Understandably, the US inaction in Syria during the past two months can be attributed to the unusual tribulations of the transition of power in the White House. It’s true that this process was anything but customary. Still, Washington under no circumstances would have left the Syria affair, to evolve or draw closer to a political solution without the American card being played. This probably means that the new Trump administration, even during the transition period, has changed the means and the targets of the US implication in this part of the world, as it has done elsewhere in the planet. Not to forget that the Americans, if they wanted, could mobilize the Kurds and make their presence very clearly felt on the ground.
The new role of the US
It may not be, then, far from the truth, that now the US has formulated a totally different new policy on Syria, regarding means and also targets. To be recalled, that the Obama administration had done everything they could to undermine the Russian role in Syria. Last March, Washington under Obama had gone as far as to bombard the Russia aligned Assad forces, the very next day the two powers had agreed on the then UN brokered ceasefire. In this way, the US ruined any possibility for a brief conclusion on the conflict.
What followed though, completely favored Russia, because her amplified military involvement proved fully effective, reviving Assad’s role and leading to the conquest of Aleppo, until then the bastion of the anti-Assad opposition. In short, the American plan to exhaust Russia’s potential in Syria and expose her hypothetical weaknesses, proved a total failure. Russia has now become the main player in the Syrian multifaceted conflict.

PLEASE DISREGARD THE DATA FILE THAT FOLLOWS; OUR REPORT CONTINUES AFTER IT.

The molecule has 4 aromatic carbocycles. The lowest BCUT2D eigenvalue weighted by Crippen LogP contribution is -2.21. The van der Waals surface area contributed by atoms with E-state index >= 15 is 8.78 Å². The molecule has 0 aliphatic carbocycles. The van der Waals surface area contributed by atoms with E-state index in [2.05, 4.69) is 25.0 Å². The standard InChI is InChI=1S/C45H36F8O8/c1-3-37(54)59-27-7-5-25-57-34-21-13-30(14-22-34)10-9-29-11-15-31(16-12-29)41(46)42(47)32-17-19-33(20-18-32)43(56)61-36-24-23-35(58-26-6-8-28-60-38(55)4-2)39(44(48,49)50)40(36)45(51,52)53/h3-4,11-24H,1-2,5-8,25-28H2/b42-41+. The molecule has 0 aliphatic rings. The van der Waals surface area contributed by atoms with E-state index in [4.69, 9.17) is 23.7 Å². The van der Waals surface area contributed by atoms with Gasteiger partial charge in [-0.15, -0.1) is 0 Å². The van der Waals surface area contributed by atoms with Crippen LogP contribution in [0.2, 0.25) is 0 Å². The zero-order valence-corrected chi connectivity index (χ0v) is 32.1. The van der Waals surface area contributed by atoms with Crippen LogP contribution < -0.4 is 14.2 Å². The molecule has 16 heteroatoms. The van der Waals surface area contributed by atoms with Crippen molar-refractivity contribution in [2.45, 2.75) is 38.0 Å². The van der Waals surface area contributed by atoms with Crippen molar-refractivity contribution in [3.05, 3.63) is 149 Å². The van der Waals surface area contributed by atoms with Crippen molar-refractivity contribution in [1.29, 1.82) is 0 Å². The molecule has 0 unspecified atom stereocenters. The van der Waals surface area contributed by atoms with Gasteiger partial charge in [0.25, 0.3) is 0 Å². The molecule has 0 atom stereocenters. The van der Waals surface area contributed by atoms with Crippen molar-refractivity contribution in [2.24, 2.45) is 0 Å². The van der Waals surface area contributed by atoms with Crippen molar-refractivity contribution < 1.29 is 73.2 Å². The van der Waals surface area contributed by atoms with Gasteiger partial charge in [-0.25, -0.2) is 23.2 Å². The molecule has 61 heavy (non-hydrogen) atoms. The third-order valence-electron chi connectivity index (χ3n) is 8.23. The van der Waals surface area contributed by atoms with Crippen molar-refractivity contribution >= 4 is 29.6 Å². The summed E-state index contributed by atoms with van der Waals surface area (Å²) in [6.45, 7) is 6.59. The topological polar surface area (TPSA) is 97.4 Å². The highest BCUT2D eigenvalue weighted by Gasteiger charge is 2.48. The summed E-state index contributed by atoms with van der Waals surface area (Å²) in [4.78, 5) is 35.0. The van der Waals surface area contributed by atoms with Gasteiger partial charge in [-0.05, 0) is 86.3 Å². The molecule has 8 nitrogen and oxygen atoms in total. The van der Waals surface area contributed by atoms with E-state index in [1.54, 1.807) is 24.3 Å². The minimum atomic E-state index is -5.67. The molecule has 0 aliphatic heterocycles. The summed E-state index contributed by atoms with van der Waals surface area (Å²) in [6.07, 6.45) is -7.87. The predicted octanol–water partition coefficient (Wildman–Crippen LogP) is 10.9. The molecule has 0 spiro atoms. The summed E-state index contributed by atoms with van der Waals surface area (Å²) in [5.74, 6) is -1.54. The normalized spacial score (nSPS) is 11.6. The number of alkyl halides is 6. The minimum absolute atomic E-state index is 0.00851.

Russia calls the rules
Given the fact that Russia is in a much stronger position than the US in Syria, may open the way for Putin’s ‘friend’ Trump to come to a compromise, if not rapprochement, with Moscow comprising many more chapters than Syria. Trump, however, is not friendly with the rest of the world powers, like the EU and China. At the other side of the globe, the new American administration inflates their differences with Beijing. There is more to it. The Secretary of State-designate Rex Tillerson, while answering questions at a Senate Committee hearing during his endorsement procedure, attacked China unusually hard, saying that the US will not permit to this country to seize islets on international waters in the South China Sea. Beijing swiftly answered that the US has to do nothing less than wage war to stop China from doing that.
At the same time, Tillerson is a very good friend of the Russian President Vladimir Putin and in 2013 received the medal of the ‘Order of Friendship’ from him. At that time, the then boss of Exxon-Modil, struck an agreement with Russia’s oil industry, which potentially may worth tens of billions of dollars. No need to prove that Tillerson as US Secretary of State is the man in the right position to oversee a real and frank rapprochement between the two larger nuclear powers of the world. This prospect is not shaded by trade differences as in the case of the US-China relations. What if, then, Donald Trump represents a strong US lobby which has nothing to gain from free trade with China and the rest of the world but instead eyes Russia’s mythical oil and gas reserves.
In any case, the developments in Syria will shed light on the wider geostrategic changes the Trump administration seems to plan. The problem is that these changes may prove highly dangerous and the risks of major confrontations are already present.